Again, it should be noted, as discussed supra, that the third embodiment illustrated in FIG. 13 offers a means for accomplishing the foregoing re-sizing process automatically. By using this embodiment, the practitioner can leave the patient for longer durations without making pressure volume adjustments to the inflation pockets 22, 122, 322. In this configuration, fluid is automatically added to the inflation pockets whenever a predetermined pressure low occurs, and is therefore self-adjusting until the reservoir is emptied.
The second disclosed embodiment offers a particular benefit in that if the practitioner determines that a patient would benefit from the application of a higher restraining force, such can be done by introducing additional fluid into the second fluid cavity 166 between the first and second recoil balloons, via the additional available fluid access port. Fluid forced into this space 166 will stretch the surface of the balloon 160, as illustrated in FIG. 7, thereby creating a greater resistance to the filling of the inner recoil balloon 124, which in turn increases the restraining force placed upon the heart. This adjustment may be made to any or all recoil balloons, as desired.
A major advantage of this design is that if a patient has an adverse reaction to the restraining forces of the frame 12, 112, 312 immediate relief may be obtained by removing fluid from the inflation pockets via the fluid access ports 26, 126, 126′, 326.
It should be noted, as another advantageous feature of the invention, that the inflation pockets disclosed in any of the foregoing embodiments may be coated, if desired, with a drug infused osmosis material. If this is the case, the drug may leach out slowly for a term immediately after placement of the inventive device over a patient's heart, thereby aiding recovery.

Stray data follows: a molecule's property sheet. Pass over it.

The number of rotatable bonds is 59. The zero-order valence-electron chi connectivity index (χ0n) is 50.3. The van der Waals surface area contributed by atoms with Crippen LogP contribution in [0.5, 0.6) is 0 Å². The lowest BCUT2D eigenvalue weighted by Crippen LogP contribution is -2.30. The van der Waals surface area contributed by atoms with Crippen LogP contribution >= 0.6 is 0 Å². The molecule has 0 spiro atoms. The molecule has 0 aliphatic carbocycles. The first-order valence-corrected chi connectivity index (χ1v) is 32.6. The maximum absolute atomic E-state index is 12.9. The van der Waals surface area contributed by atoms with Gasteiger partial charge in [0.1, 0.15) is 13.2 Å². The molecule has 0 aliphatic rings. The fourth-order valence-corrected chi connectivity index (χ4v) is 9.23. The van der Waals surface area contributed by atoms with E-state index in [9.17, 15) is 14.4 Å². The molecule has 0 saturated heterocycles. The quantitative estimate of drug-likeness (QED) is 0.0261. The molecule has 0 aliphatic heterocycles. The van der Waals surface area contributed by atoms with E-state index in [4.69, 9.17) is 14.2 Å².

Referring now, in particular, to FIGS. 17-19, there is illustrated a minimally invasive arrangement for monitoring and accurately measuring diastolic and systolic pressures and performance in an entirely new way. This data can be used for diagnostic purposes, to optimize the adjustment of the device, and/or to monitor therapy. In order to achieve this, the fluid access port 26, 126, 326 of the device 10, 110, 310 is directly attached, via a connecting flow line 492, to an external pressure monitoring system 493 (FIG. 19). This system may comprise a monitor, or a pulsating pump. To create a closed loop, a needle 494 is placed into the elastomeric septum 28, 128, 328, which, in turn, is attached to the connecting flow line 492 using, for example, a Luer lock connector 494 a. Under normal operating conditions, diastolic expansion will cause the pressure inside the device to increase, and systolic contraction will cause the pressure to decrease. This pressure change occurs along the entire fluid path between the device and the pressure monitoring system, so that the monitoring system 493 receives data that translates into a complete pressure wave, as illustrated in FIGS. 17 and 18, which each represent generalized plots of pressure change over time. In FIG. 17, which represents a situation where the device is working full time, the data plots a full pressure SIN wave 495, with a peak diastolic pressure 496 and a minimum systolic pressure 497. On the other hand, as illustrated in FIG. 18, if the device is only in contact with a ventricle for a portion of the cardiac cycle, the pressure only changes while a compressive force between the device and the ventricle is in effect. This results in a partial pressure wave 498, with a flat spot 499 which represents the period of time x during which the device is not in contact with the ventricle, and thus is doing no work. In such an instance, the practitioner, viewing the plot on the monitoring device 493, would recognize the need to add fluid to resize the device to optimize its fit, as described supra, in order to ensure that it is working full time.